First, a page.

Pelvic pitch and roll during total hip arthroplasty performed through a posterolateral approach. A potential source of error in free-hand cup positioning
Intraoperative pelvic motion can alter the perceived cup inclination and version during non-navigated THA. We quantified pelvic motion during different phases of primary THA performed in the lateral decubitus through a posterolateral approach.
Pelvic roll (rotation of the coronal plane) and pitch angles (rotation parallel to the coronal plane) were studied in 75 patients undergoing THA for osteoarthritis by four arthroplasty surgeons. Ten steps of surgery were defined. Angular motion was recorded with a miniature surgical device that utilizes inertial sensors.
The mean absolute roll ranged from 0.03° detected at the end of surgery to 4.13° detected during acetabular exposure. The mean absolute pitch ranged from 0.05° detected at the end of surgery to 2.54° detected during hip dislocation. The maximum pelvic roll and pitch detected during surgery averaged 17.62° (SD: 5.08) and 9.3° (SD: 3.39) respectively. Absolute roll and pitch angles were not affected by patient’s BMI, sex, pre-operative hip motion, or surgeon. Before cup insertion, the greatest mean change in roll was observed during acetabular exposure (10.02° anteriorly), and for pitch was observed during dislocation (1.88° caudally).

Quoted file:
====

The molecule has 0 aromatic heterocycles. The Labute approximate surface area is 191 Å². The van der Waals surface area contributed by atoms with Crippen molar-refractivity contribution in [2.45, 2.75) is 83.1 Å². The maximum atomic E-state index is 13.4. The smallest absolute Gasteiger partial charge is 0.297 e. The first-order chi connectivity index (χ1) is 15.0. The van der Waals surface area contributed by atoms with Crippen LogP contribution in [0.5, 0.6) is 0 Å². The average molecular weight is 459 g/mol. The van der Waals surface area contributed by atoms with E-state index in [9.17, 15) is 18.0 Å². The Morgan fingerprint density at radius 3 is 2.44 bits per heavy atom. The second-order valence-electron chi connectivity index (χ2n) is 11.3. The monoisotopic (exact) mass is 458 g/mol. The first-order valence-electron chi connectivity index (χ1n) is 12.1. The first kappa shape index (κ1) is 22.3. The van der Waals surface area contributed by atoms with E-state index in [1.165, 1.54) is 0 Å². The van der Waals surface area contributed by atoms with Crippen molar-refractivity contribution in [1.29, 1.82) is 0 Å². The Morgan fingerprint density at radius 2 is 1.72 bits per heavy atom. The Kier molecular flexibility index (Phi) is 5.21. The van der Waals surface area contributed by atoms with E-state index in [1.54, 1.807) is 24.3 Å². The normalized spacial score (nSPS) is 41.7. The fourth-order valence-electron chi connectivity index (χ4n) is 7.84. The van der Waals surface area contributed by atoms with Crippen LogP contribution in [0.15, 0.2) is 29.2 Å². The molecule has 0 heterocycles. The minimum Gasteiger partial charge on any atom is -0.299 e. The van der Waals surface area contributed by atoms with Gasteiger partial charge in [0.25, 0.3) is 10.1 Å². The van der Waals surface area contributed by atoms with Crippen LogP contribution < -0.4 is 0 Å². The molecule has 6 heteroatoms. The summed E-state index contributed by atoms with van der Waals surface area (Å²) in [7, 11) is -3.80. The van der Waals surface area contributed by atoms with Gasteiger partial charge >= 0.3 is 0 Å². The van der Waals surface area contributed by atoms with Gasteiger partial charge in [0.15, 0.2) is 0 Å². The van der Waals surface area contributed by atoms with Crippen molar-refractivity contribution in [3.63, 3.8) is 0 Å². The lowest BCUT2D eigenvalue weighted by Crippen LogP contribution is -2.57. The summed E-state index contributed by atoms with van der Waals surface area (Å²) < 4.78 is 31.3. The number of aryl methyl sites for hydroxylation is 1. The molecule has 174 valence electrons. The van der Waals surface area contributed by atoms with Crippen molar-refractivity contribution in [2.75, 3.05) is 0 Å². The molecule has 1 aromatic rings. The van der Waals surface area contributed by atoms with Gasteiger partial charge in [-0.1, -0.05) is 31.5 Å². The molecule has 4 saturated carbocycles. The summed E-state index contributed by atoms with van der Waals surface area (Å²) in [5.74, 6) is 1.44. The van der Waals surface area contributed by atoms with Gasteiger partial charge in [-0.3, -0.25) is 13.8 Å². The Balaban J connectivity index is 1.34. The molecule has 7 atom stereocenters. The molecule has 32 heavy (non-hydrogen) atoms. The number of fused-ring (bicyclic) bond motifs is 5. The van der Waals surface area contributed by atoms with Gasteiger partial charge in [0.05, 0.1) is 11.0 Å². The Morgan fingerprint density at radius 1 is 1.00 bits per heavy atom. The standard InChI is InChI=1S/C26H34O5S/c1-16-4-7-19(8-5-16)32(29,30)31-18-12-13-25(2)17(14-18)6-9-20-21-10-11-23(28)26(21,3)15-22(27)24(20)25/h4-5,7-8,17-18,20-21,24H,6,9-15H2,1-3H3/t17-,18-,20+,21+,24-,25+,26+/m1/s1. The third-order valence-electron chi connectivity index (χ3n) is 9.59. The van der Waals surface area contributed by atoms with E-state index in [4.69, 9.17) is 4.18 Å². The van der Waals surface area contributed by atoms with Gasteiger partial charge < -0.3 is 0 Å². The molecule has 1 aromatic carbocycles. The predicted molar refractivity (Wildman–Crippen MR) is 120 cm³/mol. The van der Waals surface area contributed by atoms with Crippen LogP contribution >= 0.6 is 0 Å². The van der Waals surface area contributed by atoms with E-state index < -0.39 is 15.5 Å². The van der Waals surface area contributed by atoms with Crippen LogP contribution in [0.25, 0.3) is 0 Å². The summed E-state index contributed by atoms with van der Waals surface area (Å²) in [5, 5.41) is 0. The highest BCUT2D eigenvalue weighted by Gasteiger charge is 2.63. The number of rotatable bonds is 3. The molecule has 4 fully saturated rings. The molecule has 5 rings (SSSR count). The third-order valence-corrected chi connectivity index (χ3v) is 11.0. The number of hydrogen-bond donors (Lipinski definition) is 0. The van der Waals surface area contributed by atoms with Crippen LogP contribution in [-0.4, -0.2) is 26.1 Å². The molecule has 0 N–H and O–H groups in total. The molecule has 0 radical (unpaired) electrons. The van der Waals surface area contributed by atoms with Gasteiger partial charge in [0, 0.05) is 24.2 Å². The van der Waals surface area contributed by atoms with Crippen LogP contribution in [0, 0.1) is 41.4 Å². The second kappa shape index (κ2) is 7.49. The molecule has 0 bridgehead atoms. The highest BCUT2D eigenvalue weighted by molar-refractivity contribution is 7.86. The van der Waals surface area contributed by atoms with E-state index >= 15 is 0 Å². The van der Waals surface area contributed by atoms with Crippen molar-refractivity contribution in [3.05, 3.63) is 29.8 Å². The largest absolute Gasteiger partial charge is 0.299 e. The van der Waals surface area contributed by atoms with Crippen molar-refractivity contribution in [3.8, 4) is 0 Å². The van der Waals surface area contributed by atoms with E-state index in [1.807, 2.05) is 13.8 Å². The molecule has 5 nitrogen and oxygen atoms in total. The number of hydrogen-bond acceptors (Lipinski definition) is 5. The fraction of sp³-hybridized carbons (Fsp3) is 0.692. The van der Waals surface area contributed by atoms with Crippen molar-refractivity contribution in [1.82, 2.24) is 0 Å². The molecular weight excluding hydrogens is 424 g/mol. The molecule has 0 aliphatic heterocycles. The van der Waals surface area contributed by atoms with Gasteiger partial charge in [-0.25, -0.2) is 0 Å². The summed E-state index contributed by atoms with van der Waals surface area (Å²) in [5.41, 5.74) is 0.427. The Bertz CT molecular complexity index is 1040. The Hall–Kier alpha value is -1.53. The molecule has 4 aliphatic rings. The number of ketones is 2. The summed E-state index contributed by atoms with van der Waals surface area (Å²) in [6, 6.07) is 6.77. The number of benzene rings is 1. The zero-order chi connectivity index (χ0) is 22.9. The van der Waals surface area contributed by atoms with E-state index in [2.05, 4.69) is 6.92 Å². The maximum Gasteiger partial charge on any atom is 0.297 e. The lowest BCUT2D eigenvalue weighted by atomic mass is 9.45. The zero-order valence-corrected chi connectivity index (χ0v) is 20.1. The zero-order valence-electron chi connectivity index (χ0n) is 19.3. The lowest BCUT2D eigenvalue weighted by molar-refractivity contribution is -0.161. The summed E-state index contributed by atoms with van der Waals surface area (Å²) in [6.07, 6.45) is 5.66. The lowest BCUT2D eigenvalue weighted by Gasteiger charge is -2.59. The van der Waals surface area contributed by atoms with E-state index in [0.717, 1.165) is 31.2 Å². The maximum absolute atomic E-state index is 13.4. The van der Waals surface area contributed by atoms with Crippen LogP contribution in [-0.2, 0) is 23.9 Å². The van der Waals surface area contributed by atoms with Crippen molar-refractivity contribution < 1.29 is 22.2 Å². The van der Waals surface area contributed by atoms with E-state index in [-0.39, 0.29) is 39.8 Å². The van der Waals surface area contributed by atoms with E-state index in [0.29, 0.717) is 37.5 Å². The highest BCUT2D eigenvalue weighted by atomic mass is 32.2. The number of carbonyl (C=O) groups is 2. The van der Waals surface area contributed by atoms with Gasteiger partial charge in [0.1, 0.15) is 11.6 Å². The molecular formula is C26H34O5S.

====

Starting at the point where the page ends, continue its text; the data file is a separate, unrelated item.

During THA performed through a posterolateral approach, there is a progressive anterior pelvic roll that peaks before cup insertion. This can lead to underestimation of cup anteversion during non-navigated THA. The anterior roll does not completely correct, even when all retractors and external forces acting on the pelvis are removed. Pelvic pitch that could affect the perceived cup inclination occurs to a lesser extent than pelvic roll.
KeywordsTotal hip arthroplasty Pelvic motion Cup inclination Cup version
We are grateful to Jeffrey M. Muir, MSc, DC, MSc (Clin Epi) and Luke Becker, BASc from Intellijoint Surgical, Inc. for their assistance in data extraction and graphic preparation.
This study was partially funded by Intellijoint Surgical, Glenn Bergenfiend and The Sidney Milton and Leoma Simon Foundation.
Compliance with ethical standards
Conflict of interest statement
Funding for this study has been received by Intellijoint Surgical, Inc.
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